Last winter, researchers at MIT demonstrated a way to generate bar-coded microparticles by the millions. The technique, based on a novel microfluidic device, could provide a way to create millions of labeled tags for medical diagnostics. (See “New Bedside-Diagnostics Tool.”)
Now the researchers have converted the microfluidic fab to turn out particles with precisely structured internal parts. MIT materials scientist Ned Thomas, who co-led the team with MIT chemical engineer Patrick Doyle, says that the new system could increase the sensitivity of the mass-produced diagnostic probes by 10,000-fold. The research is described in the chemistry journal Angewandte Chemie.
In the two-dimensional system invented last year by Doyle, unique biosensor particles are produced by flowing two solutions containing the molecular building blocks for a plastic down a channel one-fifth of a millimeter wide etched into a silicone-polymer block. A pulse of ultraviolet light projected through a stencil stimulates the plastic precursors to solidify into a single particle that’s 50 micrometers across. To turn the particles into biosensors, Doyle’s team doped the plastic solution with a DNA biotag; a series of dots added to the stencil labeled the particles with a pattern visible with a low-magnification microscope.
Subsequently, Thomas and Doyle’s research teams realized that they could use the lithography technique recently developed at the University of Illinois, called phase-mask lithography, to build internal structure into Doyle’s solid particles. Unlike a stencil, which casts a shadow to create a two-dimensional pattern, a phase mask produces a three-dimensional interference pattern. The researchers saw that the transparent block forming the base of Doyle’s microfluidic device could easily double as a phase mask by cutting an undulating pattern into the bottom face of the base. The ultraviolet light needed to activate the polymer precursor is projected up from below and emerges in the microfluidic fab’s flow channel as a blend of beams whose waves are out of phase with one another. Constructive and destructive interference between the beams creates a three-dimensional image within the channel. When the liquid polymer precursor flowing through is exposed to that 3-D image, it solidifies to form a corresponding 3-D plastic structure.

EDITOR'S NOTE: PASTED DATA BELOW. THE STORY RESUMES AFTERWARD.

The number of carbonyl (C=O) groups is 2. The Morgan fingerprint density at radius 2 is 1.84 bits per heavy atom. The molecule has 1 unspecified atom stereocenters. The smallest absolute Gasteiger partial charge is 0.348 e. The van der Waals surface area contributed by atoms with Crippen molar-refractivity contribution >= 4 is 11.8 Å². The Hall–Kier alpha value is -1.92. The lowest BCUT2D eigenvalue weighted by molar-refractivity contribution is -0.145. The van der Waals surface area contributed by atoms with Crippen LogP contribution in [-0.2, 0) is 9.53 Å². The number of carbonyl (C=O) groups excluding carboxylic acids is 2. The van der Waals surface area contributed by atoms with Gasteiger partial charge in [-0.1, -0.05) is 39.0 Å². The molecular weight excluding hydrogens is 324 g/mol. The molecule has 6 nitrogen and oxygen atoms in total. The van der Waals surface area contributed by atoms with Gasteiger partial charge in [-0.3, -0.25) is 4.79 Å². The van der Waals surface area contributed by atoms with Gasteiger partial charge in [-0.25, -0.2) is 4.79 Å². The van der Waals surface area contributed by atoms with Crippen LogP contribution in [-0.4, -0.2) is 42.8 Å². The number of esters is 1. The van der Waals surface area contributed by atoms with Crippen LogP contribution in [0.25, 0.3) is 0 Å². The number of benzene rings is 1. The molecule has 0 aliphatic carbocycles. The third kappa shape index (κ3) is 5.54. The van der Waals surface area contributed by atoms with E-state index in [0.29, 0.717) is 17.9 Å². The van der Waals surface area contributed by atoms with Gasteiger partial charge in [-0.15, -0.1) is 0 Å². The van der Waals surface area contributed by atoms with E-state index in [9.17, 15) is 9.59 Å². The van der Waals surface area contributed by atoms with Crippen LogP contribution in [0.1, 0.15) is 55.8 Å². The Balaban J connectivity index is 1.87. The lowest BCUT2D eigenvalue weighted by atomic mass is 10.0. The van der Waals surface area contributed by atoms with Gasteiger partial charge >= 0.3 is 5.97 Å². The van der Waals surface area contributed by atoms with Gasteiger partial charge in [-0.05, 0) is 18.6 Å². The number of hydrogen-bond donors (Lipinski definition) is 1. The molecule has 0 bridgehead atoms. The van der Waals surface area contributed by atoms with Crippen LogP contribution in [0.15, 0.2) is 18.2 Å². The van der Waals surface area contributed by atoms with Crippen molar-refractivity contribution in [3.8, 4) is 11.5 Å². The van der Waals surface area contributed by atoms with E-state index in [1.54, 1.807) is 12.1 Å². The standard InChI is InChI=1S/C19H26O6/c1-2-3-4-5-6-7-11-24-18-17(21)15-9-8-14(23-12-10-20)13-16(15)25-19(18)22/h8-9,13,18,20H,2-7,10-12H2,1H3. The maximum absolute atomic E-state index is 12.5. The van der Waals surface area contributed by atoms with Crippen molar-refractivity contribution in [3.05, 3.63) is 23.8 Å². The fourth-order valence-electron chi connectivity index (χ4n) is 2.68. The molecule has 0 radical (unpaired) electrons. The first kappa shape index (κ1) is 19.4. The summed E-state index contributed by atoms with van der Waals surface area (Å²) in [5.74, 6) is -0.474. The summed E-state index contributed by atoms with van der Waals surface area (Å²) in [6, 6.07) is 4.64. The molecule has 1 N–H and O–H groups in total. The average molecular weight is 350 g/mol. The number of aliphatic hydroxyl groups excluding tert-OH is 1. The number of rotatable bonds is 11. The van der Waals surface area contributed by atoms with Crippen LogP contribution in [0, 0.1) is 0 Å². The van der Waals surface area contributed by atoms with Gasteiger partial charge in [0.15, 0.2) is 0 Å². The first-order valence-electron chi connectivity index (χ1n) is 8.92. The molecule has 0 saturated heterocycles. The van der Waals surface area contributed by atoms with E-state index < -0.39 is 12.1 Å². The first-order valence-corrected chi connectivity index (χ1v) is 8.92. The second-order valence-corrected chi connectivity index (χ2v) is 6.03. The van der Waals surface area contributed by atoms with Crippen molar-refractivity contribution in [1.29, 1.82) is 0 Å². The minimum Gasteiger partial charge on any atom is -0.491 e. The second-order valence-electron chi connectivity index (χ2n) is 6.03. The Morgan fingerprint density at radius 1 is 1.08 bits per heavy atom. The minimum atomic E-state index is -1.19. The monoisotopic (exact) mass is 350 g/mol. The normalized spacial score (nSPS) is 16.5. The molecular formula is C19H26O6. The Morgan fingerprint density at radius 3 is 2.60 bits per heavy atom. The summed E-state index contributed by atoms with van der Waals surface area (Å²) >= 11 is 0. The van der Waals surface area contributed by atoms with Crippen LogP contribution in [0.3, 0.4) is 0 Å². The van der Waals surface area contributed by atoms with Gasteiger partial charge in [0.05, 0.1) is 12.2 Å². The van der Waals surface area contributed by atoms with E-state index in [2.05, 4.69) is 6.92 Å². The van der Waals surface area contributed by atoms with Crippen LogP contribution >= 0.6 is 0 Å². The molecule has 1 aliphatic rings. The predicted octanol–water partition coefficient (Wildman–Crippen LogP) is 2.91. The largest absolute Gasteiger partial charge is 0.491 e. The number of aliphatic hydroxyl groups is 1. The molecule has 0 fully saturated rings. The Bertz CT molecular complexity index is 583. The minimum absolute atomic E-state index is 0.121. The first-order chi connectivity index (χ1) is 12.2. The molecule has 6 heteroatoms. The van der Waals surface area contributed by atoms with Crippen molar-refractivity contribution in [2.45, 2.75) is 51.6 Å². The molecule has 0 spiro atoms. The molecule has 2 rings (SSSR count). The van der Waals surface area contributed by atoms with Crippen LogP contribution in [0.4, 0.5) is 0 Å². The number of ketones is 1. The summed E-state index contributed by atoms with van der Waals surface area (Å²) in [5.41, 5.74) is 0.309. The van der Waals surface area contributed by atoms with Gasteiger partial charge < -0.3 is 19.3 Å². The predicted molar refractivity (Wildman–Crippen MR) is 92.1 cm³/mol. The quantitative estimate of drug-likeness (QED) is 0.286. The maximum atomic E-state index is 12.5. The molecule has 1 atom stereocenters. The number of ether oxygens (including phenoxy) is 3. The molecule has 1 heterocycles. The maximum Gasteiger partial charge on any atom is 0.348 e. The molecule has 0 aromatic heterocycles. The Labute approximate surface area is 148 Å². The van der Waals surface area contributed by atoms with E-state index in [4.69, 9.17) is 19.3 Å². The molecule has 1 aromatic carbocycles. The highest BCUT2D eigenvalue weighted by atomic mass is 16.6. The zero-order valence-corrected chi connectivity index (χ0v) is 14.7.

In the work published in Angewandte Chemie, Thomas and Doyle’s team reports producing particles of acrylic plastic 60 micrometers across at a rate of 10,000 per hour. The particles are composed of one-micrometer-wide plastic rods in a square lattice with openings that are roughly two micrometers square. Thomas says that a tighter patterning of the phase mask could narrow the scaffold’s elements to as thin as 200 nanometers, while a smaller stencil could shrink the particles down to 10 micrometers or less.